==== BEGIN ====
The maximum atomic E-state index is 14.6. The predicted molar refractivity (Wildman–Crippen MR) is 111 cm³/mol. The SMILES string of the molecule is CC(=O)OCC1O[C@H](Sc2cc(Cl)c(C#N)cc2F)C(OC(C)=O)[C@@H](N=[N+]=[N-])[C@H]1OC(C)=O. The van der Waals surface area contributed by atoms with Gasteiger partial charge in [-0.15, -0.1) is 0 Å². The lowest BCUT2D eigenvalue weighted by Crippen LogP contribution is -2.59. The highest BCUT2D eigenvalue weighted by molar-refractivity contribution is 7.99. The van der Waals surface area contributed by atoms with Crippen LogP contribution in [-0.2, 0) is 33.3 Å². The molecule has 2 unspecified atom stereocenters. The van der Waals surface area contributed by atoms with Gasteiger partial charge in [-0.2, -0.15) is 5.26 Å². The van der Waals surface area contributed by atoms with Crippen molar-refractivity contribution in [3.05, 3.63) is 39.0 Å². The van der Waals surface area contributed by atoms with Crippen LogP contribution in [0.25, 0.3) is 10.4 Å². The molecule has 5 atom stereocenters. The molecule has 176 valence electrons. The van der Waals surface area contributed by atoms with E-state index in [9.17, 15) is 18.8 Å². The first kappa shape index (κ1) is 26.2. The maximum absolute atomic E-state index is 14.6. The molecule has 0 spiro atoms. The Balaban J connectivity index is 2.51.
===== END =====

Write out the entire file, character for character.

The maximum atomic E-state index is 14.6. The predicted molar refractivity (Wildman–Crippen MR) is 111 cm³/mol. The SMILES string of the molecule is CC(=O)OCC1O[C@H](Sc2cc(Cl)c(C#N)cc2F)C(OC(C)=O)[C@@H](N=[N+]=[N-])[C@H]1OC(C)=O. The van der Waals surface area contributed by atoms with Gasteiger partial charge in [-0.15, -0.1) is 0 Å². The lowest BCUT2D eigenvalue weighted by Crippen LogP contribution is -2.59. The highest BCUT2D eigenvalue weighted by molar-refractivity contribution is 7.99. The van der Waals surface area contributed by atoms with Crippen LogP contribution in [-0.2, 0) is 33.3 Å². The molecule has 2 unspecified atom stereocenters. The van der Waals surface area contributed by atoms with Gasteiger partial charge in [-0.2, -0.15) is 5.26 Å². The van der Waals surface area contributed by atoms with Crippen molar-refractivity contribution in [3.05, 3.63) is 39.0 Å². The van der Waals surface area contributed by atoms with Crippen LogP contribution in [0.25, 0.3) is 10.4 Å². The molecule has 5 atom stereocenters. The molecule has 176 valence electrons. The van der Waals surface area contributed by atoms with E-state index in [9.17, 15) is 18.8 Å². The first kappa shape index (κ1) is 26.2. The maximum absolute atomic E-state index is 14.6. The molecule has 0 spiro atoms. The Balaban J connectivity index is 2.51.